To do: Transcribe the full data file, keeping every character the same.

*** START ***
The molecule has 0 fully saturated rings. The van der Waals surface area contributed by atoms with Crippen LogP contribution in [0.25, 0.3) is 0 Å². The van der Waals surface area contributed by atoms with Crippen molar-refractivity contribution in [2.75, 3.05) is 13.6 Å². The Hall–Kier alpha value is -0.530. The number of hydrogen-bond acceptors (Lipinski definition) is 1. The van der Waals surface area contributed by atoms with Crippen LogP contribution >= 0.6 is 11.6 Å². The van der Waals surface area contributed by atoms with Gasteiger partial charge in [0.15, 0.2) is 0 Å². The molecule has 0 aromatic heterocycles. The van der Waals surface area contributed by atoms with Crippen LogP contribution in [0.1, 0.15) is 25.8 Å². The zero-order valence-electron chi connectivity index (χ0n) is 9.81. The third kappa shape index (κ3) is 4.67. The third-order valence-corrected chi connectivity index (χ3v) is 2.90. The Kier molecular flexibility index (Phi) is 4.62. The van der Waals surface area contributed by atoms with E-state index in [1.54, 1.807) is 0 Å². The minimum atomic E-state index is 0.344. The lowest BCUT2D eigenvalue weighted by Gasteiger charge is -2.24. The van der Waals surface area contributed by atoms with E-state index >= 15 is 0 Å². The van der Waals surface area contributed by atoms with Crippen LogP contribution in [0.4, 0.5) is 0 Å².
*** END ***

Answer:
The molecule has 0 fully saturated rings. The van der Waals surface area contributed by atoms with Crippen LogP contribution in [0.25, 0.3) is 0 Å². The van der Waals surface area contributed by atoms with Crippen molar-refractivity contribution in [2.75, 3.05) is 13.6 Å². The Hall–Kier alpha value is -0.530. The number of hydrogen-bond acceptors (Lipinski definition) is 1. The van der Waals surface area contributed by atoms with Crippen LogP contribution >= 0.6 is 11.6 Å². The van der Waals surface area contributed by atoms with Gasteiger partial charge in [0.15, 0.2) is 0 Å². The molecule has 0 aromatic heterocycles. The van der Waals surface area contributed by atoms with Crippen LogP contribution in [0.1, 0.15) is 25.8 Å². The zero-order valence-electron chi connectivity index (χ0n) is 9.81. The third kappa shape index (κ3) is 4.67. The third-order valence-corrected chi connectivity index (χ3v) is 2.90. The Kier molecular flexibility index (Phi) is 4.62. The van der Waals surface area contributed by atoms with E-state index in [1.54, 1.807) is 0 Å². The minimum atomic E-state index is 0.344. The lowest BCUT2D eigenvalue weighted by Gasteiger charge is -2.24. The van der Waals surface area contributed by atoms with E-state index >= 15 is 0 Å². The van der Waals surface area contributed by atoms with Crippen LogP contribution in [0.4, 0.5) is 0 Å².